Traveling with your cat? We’ve got some tips! (2024)

Help make their ride as comfortable as you can.

Traveling with your cat? We’ve got some tips! (1)

When you think of traveling with a pet, cats often take the back seat. Canine counterparts are thought of as good travel companions, but you can train your kitty to enjoy (or at least tolerate) a road trip, too!

Cats are known to be creatures of habit. That might explain why travel can cause stress in your feline friend. Cats prefer routine and the safety of their own home, and they aren’t always a big fan of change. But a little time, patience, and a lot of treats can help manage change-related stress.

Tips to successfully travel with your cat

Traveling with your cat? We’ve got some tips! (2)

1: Crate training

While traveling may be stressful, a crate can help calm your kitty. The main hurdle of crate training a cat is helping them see the crate as a good, happy place.

Too often, the crate is only used for transporting a cat to and from a veterinary visit. No wonder they’re not a fan! But you can change this feeling by setting the crate out so it becomes a part of their everyday space. Place a favorite blanket or toy in the crate, and make sure the door of the crate is securely fastened open so it won’t accidentally swing shut and frighten your kitty.

Next, using your cat’s favorite treats, put a few in front of the crate and in it. This encourages them to approach it on their own (and provides them with a reward for doing so).

Continue to use treats to encourage your cat to willingly go in the crate and stay in there. Once kitty is comfortable going in the crate and lying in it all on its own, start closing the door for a short time.

This training will take time. At first, your feline friend may be afraid of the sight of the crate ― it may take a few days to warm up to it. And it will take even more time for kitty to feel comfortable staying in the crate.

Once your cat is crate trained, it’ll be much easier to take them on planes or shorter car rides. Just be sure to always stock the crate with toys and treats! You’ll want to take short drives (down the block and back) for your kitty to get accustomed to being in your car.

Traveling with your cat? We’ve got some tips! (3)

2: Make your car a comfortable place for your cat

While a crate is a great option for shorter road trips, it’s not ideal for a trip longer than six hours. Your cat needs access to water and litter, and anything more than six hours is a bit unfair.

To give your cat a little more room, try a large dog crate. This way, they can move around and access water and litter as needed, and they're still contained so you don’t have to worry about them roaming around your car.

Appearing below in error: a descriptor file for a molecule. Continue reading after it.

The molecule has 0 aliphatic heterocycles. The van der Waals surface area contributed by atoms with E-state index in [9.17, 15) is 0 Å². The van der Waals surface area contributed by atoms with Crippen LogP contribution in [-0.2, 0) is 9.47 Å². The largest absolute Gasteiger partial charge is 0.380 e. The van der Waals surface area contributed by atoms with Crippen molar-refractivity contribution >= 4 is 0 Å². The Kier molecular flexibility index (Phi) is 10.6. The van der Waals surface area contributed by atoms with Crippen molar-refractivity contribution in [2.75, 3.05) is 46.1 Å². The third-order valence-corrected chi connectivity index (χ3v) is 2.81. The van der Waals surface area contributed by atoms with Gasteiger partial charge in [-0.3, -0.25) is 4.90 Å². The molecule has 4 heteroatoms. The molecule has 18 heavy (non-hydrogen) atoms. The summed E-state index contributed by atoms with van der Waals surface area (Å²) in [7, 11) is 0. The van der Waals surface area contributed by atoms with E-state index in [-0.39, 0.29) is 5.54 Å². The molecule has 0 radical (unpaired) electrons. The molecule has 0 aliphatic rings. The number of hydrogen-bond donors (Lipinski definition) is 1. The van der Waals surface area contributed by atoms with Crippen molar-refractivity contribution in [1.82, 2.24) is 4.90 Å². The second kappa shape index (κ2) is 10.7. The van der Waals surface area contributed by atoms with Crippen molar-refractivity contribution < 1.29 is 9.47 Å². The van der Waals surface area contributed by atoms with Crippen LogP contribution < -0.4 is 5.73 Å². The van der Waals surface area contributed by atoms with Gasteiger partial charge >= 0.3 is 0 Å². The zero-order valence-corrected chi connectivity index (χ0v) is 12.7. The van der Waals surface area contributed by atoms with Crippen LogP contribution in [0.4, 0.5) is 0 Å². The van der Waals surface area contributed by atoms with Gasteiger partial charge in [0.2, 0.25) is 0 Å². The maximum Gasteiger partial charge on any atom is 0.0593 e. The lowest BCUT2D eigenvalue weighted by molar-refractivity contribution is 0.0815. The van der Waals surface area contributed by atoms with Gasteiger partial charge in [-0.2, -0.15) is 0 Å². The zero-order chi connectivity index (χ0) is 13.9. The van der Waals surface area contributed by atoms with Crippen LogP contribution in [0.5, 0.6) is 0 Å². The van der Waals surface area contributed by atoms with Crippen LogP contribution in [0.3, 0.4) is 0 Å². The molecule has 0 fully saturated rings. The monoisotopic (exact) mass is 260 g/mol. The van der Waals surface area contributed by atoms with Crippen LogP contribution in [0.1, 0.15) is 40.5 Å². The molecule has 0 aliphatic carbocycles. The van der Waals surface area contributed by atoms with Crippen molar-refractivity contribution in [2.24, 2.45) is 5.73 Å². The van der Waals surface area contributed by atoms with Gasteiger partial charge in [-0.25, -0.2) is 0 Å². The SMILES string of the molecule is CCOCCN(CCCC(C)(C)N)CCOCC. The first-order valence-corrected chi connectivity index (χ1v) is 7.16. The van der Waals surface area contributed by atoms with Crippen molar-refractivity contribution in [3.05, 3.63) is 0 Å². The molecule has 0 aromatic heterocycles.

Only let your cat wander freely about your car as a last resort. Try keeping them harnessed or leashed to prevent them from hiding under seats or pedals, crawling into hiding spots you can’t reach, or escaping your car altogether.

As with crate training, your kitty needs a little time to get used to your car. A few weeks before your trip, let them roam around inside your parked car for a little while. And always offer treats so they know the car is a good place.

On the day of your trip, bring toys and comforts such as a blanket or bed. Place a litter box, or disposable litter bags, somewhere that’s easy to access. (If you can, avoid feeding them before the car ride to reduce their need to stink up your space.

Be extra careful when opening or closing car doors when your cat is loose. The last thing you want is for him to dart out a door and get lost in an unfamiliar place. Make sure your cat is wearing an ID tag so if there is an escape, they can be easily returned to you.

3: Ask your vet if medication is needed

If you’ve tried training your cat, but traveling is still super stressful, talk to your veterinarian. They may prescribe an anti-anxiety medication or mild sedative. Not only will this help with your cat’s stress levels, but it’ll also make your trip much more enjoyable.

If you don’t have a veterinarian, schedule an appointment at our Vet Centers now. If you need help finding a vet that's closer to you in proximity, start by reviewing our list of local veterinary clinics.

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Traveling with your cat? We’ve got some tips! (2024)

FAQs

Traveling with your cat? We’ve got some tips!? ›

A few weeks before your trip, let them roam around inside your parked car for a little while. And always offer treats so they know the car is a good place. On the day of your trip, bring toys and comforts such as a blanket or bed. Place a litter box, or disposable litter bags, somewhere that's easy to access.

How to make traveling with a cat easier? ›

Wiping the inside of the carrier with artificial pheromones such as Feliway might help make being confined easier on your kitty. If it's a longer car trip – think more than 6 hours, you can try using a small dog crate or pet pop up tent in your back seat to allow room for a litter box and more comfortable bedding.

How do you prepare to travel with a cat? ›

Cat owners need to prepare the following before travel:
  1. ensure your cat is microchipped.
  2. ensure your cat's rabies vaccination is up to date.
  3. allow at least 30 days after your pet's last rabies vaccination before returning to a vet for a blood test to check it has worked.

How long can a cat travel without a litter box? ›

Cats often do not want to eat, drink, or go to the bathroom while traveling. If traveling for multiple days, provide a portable litter box to allow them to use the bathroom when not in motion. A cat should not go more than a couple of days without eating or going to the bathroom.